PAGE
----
The Arab conquest of 639-640 AD brought Egypt into the Islamic realm. General Amr Ibn al-As founded a camp city called Fustat to house the conquering armies and govern the country from a strategic position to the south of the Delta.
5,000 years of civilization have contributed to the cultural heritage of Egypt and to building the strength and independence of its citizens. The country’s history is a continuous sequence of invasions, eras of glory, battles and victories. From the 7th century onwards, it was ruled by numerous dynasties and foreign powers: the Umayyads, Tulunids, Abbasids, Fatimids, Ayyubids, Mamelukes, Ottomans, and finally the French and the British... In 1922, the country finally won its independence from the United Kingdom. Testaments to the past include the Great Pyramids at Giza, the temples at Luxor, Abu Simbel and Saint Catherine's monastery. The cities of Alexandria and Cairo are shining examples of the Islamic era, with outstanding monuments such as the Islamic district in Old Cairo, and the El-Qala’a district in Alexandria.
Cairo’s Islamic quarter starts with al-Azhar street and the Qalawun complex, one of the city’s most famous monuments, which stretches from Bab al-Futuh in the north to Bab Zuweila in the south (the old gates of Cairo during the Umayyad dynasty and later under the Mamelukes). People like to visit the capital's medieval markets such as Khan El-Khalili. The Museum of Islamic Arts in Cairo is considered one of the greatest of its kind, with exceptional collections and a main façade adorned with decorations and recesses inspired by Islamic architecture. It has pieces from all the different periods starting with the Umayyad dynasty. Cairo also has plenty of modern attractions including cinemas, theatres, shopping malls, an opera house and visitors can also enjoy oriental music and dance shows. Another attractive option is a stroll along the Nile Promenade, which has excellent views of the river, while the Egyptian museums and the Pyramids of Giza transport you back in time to the ancient lands of the Pharaohs.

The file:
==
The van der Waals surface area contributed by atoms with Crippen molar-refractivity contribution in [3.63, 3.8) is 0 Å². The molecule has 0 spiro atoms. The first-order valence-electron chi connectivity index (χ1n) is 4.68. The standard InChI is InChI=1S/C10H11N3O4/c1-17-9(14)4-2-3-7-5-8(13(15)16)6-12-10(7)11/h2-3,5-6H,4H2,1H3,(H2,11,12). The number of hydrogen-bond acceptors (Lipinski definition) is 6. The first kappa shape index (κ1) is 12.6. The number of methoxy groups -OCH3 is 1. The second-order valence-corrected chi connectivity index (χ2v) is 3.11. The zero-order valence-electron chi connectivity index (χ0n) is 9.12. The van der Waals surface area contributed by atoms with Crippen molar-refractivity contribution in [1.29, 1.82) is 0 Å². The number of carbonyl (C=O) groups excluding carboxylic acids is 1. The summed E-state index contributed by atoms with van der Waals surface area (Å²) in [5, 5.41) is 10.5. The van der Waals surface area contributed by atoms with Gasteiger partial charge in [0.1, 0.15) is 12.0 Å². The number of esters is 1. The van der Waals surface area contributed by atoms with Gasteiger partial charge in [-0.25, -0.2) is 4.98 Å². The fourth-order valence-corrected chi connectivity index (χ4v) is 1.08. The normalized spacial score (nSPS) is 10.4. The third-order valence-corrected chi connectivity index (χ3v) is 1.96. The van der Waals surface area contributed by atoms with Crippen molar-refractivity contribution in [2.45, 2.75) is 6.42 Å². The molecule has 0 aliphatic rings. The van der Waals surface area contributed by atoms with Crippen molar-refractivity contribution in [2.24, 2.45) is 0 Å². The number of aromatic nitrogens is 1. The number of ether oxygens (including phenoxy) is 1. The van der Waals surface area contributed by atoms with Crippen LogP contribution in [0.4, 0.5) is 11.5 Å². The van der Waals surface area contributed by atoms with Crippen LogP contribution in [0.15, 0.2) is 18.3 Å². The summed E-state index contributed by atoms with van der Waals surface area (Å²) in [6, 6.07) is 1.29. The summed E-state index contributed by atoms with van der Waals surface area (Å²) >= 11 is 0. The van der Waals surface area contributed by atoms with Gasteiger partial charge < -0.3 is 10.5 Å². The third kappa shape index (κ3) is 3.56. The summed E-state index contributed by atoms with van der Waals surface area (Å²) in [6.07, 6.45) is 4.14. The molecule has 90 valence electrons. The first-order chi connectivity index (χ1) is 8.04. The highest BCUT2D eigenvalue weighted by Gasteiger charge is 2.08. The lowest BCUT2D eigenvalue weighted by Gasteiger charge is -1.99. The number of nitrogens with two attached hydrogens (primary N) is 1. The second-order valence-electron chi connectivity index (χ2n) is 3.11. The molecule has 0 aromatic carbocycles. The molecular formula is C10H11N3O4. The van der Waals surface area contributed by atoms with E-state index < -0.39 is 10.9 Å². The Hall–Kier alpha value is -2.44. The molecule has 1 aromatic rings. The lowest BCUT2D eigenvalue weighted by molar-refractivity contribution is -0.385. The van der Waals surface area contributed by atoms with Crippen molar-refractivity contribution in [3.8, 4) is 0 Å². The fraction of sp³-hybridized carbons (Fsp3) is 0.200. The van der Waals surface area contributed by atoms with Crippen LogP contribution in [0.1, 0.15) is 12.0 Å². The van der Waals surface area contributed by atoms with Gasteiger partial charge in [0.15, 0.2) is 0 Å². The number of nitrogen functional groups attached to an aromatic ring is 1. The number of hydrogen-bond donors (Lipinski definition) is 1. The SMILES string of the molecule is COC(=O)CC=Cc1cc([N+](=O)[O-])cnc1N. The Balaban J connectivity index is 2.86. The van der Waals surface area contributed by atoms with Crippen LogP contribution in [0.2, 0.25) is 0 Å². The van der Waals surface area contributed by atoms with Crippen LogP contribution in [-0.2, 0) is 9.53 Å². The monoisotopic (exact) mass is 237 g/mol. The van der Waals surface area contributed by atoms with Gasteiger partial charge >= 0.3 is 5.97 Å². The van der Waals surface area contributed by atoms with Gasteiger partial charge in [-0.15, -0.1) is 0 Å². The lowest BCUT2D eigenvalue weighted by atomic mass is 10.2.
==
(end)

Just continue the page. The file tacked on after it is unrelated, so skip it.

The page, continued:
The Alexandrian coastline extends no less than 70 km from the north-western side of the Nile Delta to Lake Mariout in the east. The coast is dotted with beautiful bays and harbours, such as Abu-Qir and the crescent-shaped Eastern Harbour, which is overlooked by the majestic Qaitbey Fortress. The Corniche in Alexandria is a treat in both summer and winter. Starting at Ras El Tin and stretching all the way to Montazah, it enjoys spectacular views of the White Mediterranean. The Corniche was built in the 1930s and further developments were made to it in the early 1990s. Beaches stretch along the coast from Maamoura in the east all the way to the Agamy beach west of Alexandria. The Al-Qala’a district of Alexandria includes the fort of Qaitbey, the National Museum and the Library of Alexandria, which is one of the largest most important libraries in the ancient world. The library has various rare collections of books and historical objects offering a mixture of history and legend and highlighting the enormous wealth of Egyptian history in all the different eras.